15.06.2018 Speaker: Jacopo Schino

Title: An introduction to variational methods.

Abstract: In this talk I'm going to present an introduction to variational methods, by which we mean looking for (weak) solutions to a certain PDE problem as critical points of a proper functional.
We'll go through a simple linear problem: I'll recall the new notion of solution and show how we get there, then I'll prove the existence of a solution by the infinite-dimensional version of Weierstrass Theorem and, if I have time, the uniqueness of such solution.
 

 

8.06.2018 Speaker: Reza Mohammadpour

Title: Lyapunov exponents Of cocycles.

Abstract: Lyapunov exponents tell us the rate of divergence of nearby trajectories – a key component of chaotic dynamics. For one
dimensional maps Lyapunov exponent at a point is a Birkhoff average of $log|f'|$ along the trajectory of this point. For a
typical point for an ergodic invariant measure it is equal to the average of $log|f'|$ with respect to this measure.

  In this talk,we will give an introduction about Lyapunov exponents of cocycles,Moreover we will give a few examples  which are related
to PDE,Smooth Dynamics and Probability.We deal with Lyapunov exponents of products of random i.i.d. 2x2 matrices of determinant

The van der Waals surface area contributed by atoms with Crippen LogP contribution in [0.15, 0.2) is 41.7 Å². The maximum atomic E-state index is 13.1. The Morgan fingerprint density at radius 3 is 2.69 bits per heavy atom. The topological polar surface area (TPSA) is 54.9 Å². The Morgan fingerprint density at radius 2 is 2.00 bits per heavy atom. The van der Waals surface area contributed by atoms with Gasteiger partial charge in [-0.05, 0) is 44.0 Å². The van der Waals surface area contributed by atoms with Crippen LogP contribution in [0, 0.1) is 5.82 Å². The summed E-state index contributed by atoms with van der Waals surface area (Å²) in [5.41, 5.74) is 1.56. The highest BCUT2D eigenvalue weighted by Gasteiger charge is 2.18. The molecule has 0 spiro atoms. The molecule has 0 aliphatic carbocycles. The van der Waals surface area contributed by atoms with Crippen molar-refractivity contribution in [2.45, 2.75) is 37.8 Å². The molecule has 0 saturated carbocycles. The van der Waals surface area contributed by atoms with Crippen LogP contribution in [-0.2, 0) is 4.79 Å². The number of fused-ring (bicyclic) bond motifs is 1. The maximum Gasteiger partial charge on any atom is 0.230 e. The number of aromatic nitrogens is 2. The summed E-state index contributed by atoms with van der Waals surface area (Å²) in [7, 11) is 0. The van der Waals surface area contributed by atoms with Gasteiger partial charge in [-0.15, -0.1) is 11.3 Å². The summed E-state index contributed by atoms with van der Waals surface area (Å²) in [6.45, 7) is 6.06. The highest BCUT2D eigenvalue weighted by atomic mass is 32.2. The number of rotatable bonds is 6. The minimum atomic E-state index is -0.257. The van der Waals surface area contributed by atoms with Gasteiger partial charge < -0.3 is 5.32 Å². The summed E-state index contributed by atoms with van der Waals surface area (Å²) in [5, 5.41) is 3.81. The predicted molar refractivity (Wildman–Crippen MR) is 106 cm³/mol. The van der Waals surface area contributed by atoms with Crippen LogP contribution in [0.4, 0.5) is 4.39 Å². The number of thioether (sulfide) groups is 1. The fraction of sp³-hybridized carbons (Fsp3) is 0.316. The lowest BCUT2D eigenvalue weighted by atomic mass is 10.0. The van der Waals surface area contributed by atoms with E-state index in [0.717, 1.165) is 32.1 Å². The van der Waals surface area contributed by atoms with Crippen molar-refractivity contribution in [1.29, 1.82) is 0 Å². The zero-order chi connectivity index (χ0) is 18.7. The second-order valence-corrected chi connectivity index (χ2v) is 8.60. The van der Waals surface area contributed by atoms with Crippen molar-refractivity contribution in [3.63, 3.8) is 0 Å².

$\pm1$.We will see how lyapunov exponent gives information about the norm of growth of the matrices $A^{n}(x)$,Finally we will
discuss conditions in which the Lyapunov exponents are always positive.  

 

 

25.05.2018 Speaker: Monika Szczepanowska

Title: KNOT ENERGIES, SURFACE ENERGIES AND GENUS BOUNDS.

Abstract: Energies of submanifolds are an analytic tool for studying topological and geometric properties of embedded submanifolds. Interest in energies was rekindled in the nineties by pioneering works of Freedman, of He and Wang and of O'Hara, who used energies of curves to study knottedness of links in R^3. One of the most useful energies is the Menger curvature defined originally for curves in R^3, and which was studied in detail by many authors. The Menger curvature can be generalized to surfaces and to higher-dimensional submanifolds. The intuition behind the energy is that, if a submanifold has complicated topological behavior (for example the curve is knotted), then the energy should be large. In other words, small energy
should imply simple topology. We want to look at some basic definitions and intuitions in this field. For instance,
we shall review some properties of energies, and discuss difficulties and unexpected traps one encounters while trying to extend the definition of energy to higher dimensions. At the end, we will sketch a proof that there exists a positive constant C such that, for every smooth, closed and connected surface S in R^3 of total area 1, the genus g(S) and the energy E(S) of the surface S satisfy the inequality: g(S) less or equal to C times E(S).

 

11.05.2018 Speaker: Samuel Evington

Title: The C*-Algebra Petting Zoo.

Abstract: On a warm sunny Friday afternoon in Warsaw, we shall take a close look at some of the key examples of C*-algebras. In the process, we will learn a bit about the general theory of C*-algebras and why they are worth studying. I will then speak briefly about the dramatic recent progress in the classification of C*-algebras and my research in this area.